Latin is a combination of italian and greek . Many parts of the grammar are similar to greek .


#6

[quote="ThomasBecker, post:5, topic:320114"]
Italian is indeed beautiful , easy , fun to speak , and amazingly impressive for women :)

Latin is a combination of italian and greek . Many parts of the grammar are similar to greek .

[/quote]

Well, I'm not sure if it's amazingly impressive for me - speaking as a woman. But I am always amazed when I meet a person who is completely fluent in more than one language. (My mother is fluent in three.) I've had to study four languages for my musical studies and while I can get around in these countries, my fluency is elementary (although my pronunciation is stellar... has to be with what I do. haha.), especially since I'm not in those countries that often to really practice my languages. I wish I could be completely fluent.


#7

[quote="ThomasBecker, post:5, topic:320114"]

Latin is a combination of italian and greek . Many parts of the grammar are similar to greek .

[/quote]

I was aware of it having Italian, but I was not aware of the Greek. That's very interesting.

I do prefer the Italian pronunciation of the Latin. But I do like hearing choirs do their native pronunciations of the Latin for masses composed by their countrymen. ie. German pronunciation for Bach masses or French pronunciation for sacred works by Faure.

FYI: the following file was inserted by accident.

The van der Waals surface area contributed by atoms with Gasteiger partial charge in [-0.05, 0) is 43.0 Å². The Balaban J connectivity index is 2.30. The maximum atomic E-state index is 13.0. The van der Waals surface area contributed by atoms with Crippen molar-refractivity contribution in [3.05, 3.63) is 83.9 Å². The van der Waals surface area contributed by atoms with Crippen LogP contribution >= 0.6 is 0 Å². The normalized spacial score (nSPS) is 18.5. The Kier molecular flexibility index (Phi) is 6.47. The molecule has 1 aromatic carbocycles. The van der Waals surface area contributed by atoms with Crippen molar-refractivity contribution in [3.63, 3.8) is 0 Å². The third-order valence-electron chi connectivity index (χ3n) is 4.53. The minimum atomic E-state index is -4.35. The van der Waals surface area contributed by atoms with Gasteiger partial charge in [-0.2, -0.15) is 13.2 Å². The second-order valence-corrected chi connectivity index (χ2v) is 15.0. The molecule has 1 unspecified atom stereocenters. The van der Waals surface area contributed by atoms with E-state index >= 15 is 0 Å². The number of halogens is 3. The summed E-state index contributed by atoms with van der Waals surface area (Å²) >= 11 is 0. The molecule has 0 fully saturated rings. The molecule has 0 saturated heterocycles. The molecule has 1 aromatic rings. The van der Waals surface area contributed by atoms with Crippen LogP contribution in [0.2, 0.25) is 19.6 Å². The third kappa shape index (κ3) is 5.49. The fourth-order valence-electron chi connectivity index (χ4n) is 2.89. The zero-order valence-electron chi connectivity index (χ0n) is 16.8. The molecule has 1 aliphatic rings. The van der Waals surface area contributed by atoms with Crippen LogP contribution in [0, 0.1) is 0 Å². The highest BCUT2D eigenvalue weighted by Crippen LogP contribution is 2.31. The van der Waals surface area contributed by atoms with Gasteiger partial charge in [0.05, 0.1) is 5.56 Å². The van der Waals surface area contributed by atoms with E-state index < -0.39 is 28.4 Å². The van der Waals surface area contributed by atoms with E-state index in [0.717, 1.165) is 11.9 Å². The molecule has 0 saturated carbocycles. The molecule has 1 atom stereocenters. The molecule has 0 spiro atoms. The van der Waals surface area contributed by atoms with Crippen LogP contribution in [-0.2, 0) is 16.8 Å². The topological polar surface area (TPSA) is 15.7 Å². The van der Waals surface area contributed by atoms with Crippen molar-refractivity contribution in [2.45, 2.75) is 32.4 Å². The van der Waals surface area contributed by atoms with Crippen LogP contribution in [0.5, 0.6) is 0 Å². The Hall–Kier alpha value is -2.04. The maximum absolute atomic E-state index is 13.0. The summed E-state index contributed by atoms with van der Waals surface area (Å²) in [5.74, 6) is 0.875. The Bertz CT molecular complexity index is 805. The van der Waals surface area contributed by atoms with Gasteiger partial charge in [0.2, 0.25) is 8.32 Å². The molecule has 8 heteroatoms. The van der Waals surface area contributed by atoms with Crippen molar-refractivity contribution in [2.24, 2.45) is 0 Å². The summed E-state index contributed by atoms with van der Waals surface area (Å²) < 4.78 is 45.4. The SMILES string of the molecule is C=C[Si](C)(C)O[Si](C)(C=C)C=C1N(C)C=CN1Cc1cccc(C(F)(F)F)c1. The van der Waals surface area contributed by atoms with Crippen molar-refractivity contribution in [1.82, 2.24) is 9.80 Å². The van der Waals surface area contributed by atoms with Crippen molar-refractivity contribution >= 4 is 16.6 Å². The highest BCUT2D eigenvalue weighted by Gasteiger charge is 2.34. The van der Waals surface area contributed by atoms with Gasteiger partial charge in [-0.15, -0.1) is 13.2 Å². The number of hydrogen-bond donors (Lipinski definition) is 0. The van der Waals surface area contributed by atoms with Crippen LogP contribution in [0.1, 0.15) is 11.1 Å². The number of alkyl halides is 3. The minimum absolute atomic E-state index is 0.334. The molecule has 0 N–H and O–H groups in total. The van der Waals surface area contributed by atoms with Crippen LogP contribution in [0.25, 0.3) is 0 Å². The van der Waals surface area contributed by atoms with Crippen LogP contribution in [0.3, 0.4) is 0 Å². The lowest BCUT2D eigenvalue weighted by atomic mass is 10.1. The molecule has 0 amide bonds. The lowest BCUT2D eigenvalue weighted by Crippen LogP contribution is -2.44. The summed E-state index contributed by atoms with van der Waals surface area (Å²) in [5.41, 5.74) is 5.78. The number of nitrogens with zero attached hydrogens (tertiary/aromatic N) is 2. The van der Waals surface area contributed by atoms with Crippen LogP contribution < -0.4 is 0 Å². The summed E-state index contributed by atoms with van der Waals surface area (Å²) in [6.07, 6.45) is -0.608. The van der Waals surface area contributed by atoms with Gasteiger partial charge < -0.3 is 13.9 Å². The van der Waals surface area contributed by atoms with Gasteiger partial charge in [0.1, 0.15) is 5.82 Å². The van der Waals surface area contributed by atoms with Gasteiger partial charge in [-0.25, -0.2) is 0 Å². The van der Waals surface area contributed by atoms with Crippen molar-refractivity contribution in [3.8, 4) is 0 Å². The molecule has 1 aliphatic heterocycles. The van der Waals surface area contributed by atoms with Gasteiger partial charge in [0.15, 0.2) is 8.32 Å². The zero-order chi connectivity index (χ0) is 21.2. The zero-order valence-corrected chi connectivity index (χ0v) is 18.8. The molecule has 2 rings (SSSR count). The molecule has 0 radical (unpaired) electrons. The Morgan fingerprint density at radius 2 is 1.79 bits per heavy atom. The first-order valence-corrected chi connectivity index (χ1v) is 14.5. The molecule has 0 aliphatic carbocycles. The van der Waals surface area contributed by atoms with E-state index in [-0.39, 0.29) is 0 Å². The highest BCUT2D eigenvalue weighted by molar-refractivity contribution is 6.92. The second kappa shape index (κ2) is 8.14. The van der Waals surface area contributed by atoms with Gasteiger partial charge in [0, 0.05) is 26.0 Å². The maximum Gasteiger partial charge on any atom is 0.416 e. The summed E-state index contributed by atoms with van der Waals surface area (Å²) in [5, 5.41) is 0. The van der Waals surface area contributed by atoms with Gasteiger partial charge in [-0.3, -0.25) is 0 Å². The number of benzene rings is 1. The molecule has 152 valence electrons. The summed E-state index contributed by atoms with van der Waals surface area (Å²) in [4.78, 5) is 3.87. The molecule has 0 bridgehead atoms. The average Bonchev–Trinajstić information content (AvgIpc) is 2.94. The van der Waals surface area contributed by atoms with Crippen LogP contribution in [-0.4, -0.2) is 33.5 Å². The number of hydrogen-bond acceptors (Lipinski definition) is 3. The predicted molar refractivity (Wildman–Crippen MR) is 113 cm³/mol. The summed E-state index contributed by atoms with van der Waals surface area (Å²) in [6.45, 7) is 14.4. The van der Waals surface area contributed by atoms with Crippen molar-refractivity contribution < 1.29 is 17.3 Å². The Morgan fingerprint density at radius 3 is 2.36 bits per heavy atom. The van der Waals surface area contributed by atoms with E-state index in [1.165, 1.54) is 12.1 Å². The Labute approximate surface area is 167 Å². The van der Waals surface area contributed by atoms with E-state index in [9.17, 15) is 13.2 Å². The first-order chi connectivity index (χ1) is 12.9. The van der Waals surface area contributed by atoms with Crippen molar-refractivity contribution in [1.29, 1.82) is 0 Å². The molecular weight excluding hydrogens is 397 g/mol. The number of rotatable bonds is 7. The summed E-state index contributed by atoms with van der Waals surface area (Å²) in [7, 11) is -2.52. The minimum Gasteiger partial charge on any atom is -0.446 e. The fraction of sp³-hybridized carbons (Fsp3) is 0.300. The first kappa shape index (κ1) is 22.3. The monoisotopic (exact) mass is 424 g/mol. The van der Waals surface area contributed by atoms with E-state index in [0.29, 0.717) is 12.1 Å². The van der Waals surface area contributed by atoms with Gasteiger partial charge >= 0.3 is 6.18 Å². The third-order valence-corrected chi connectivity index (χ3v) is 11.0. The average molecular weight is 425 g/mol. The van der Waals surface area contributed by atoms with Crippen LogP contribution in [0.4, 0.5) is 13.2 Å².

#8

[quote="Sarabande, post:7, topic:320114"]
I was aware of it having Italian, but I was not aware of the Greek. That's very interesting.

I do prefer the Italian pronunciation of the Latin. But I do like hearing choirs do their native pronunciations of the Latin for masses composed by their countrymen. ie. German pronunciation for Bach masses or French pronunciation for sacred works by Faure.

[/quote]


#9

I think that someone else should give me money so that I wouldn't have to work and then I would have time to learn multiple languages.

Kidding.

Actually, although I appreciate the OP's enthusiasm, I have to be a wet-blanket and inform him/her that many of us are just not very good at learning foreign languages. I could probably spend months trying to learn Italian, and I would be lucky if I remembered how to ask where the bathroom is.


#10

[quote="ThomasBecker, post:1, topic:320114"]
Since Italy is the capital of Catholicism , where the Vatican is , and the Pope's main language , aside from his native tongue , is almost always italian . Since Italy is the one holding the catholic world , I think the italian language should be learnt by catholics.

I also think spanish should be learnt aswell , for the spanish speaking peoples , both spainiards and south americans , are a big part of the world's catholic population , having countries with a clear catholic majority (over 90%) .